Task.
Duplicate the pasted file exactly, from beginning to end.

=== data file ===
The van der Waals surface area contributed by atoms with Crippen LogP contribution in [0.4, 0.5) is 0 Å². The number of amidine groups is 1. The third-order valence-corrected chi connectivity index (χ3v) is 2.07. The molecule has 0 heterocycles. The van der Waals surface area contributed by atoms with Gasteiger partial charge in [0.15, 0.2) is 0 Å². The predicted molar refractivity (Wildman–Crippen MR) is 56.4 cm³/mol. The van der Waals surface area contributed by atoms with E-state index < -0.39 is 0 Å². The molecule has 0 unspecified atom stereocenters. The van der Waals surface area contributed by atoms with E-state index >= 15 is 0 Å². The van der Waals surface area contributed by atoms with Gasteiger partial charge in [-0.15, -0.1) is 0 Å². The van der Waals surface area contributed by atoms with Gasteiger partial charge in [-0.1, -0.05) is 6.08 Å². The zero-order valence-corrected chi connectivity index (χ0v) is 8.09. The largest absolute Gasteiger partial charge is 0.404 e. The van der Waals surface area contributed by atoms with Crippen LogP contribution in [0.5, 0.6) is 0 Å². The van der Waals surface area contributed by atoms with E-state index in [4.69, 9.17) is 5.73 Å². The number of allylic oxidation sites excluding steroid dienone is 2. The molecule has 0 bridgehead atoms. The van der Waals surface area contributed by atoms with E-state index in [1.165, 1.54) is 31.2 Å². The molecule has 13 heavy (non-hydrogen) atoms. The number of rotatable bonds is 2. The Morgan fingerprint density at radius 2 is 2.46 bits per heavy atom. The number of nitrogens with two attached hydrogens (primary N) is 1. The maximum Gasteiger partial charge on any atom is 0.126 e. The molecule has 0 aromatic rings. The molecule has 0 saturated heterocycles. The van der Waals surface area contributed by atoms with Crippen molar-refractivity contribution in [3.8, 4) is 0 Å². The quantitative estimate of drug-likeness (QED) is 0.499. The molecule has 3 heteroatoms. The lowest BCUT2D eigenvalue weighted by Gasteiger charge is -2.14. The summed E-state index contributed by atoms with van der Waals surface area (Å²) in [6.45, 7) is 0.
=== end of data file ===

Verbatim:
The van der Waals surface area contributed by atoms with Crippen LogP contribution in [0.4, 0.5) is 0 Å². The number of amidine groups is 1. The third-order valence-corrected chi connectivity index (χ3v) is 2.07. The molecule has 0 heterocycles. The van der Waals surface area contributed by atoms with Gasteiger partial charge in [0.15, 0.2) is 0 Å². The predicted molar refractivity (Wildman–Crippen MR) is 56.4 cm³/mol. The van der Waals surface area contributed by atoms with E-state index < -0.39 is 0 Å². The molecule has 0 unspecified atom stereocenters. The van der Waals surface area contributed by atoms with E-state index >= 15 is 0 Å². The van der Waals surface area contributed by atoms with Gasteiger partial charge in [-0.15, -0.1) is 0 Å². The van der Waals surface area contributed by atoms with Gasteiger partial charge in [-0.1, -0.05) is 6.08 Å². The zero-order valence-corrected chi connectivity index (χ0v) is 8.09. The largest absolute Gasteiger partial charge is 0.404 e. The van der Waals surface area contributed by atoms with Crippen LogP contribution in [0.5, 0.6) is 0 Å². The van der Waals surface area contributed by atoms with E-state index in [4.69, 9.17) is 5.73 Å². The number of allylic oxidation sites excluding steroid dienone is 2. The molecule has 0 bridgehead atoms. The van der Waals surface area contributed by atoms with E-state index in [1.165, 1.54) is 31.2 Å². The molecule has 13 heavy (non-hydrogen) atoms. The number of rotatable bonds is 2. The Morgan fingerprint density at radius 2 is 2.46 bits per heavy atom. The number of nitrogens with two attached hydrogens (primary N) is 1. The maximum Gasteiger partial charge on any atom is 0.126 e. The molecule has 0 aromatic rings. The molecule has 0 saturated heterocycles. The van der Waals surface area contributed by atoms with Crippen molar-refractivity contribution in [3.8, 4) is 0 Å². The quantitative estimate of drug-likeness (QED) is 0.499. The molecule has 3 heteroatoms. The lowest BCUT2D eigenvalue weighted by Gasteiger charge is -2.14. The summed E-state index contributed by atoms with van der Waals surface area (Å²) in [6.45, 7) is 0.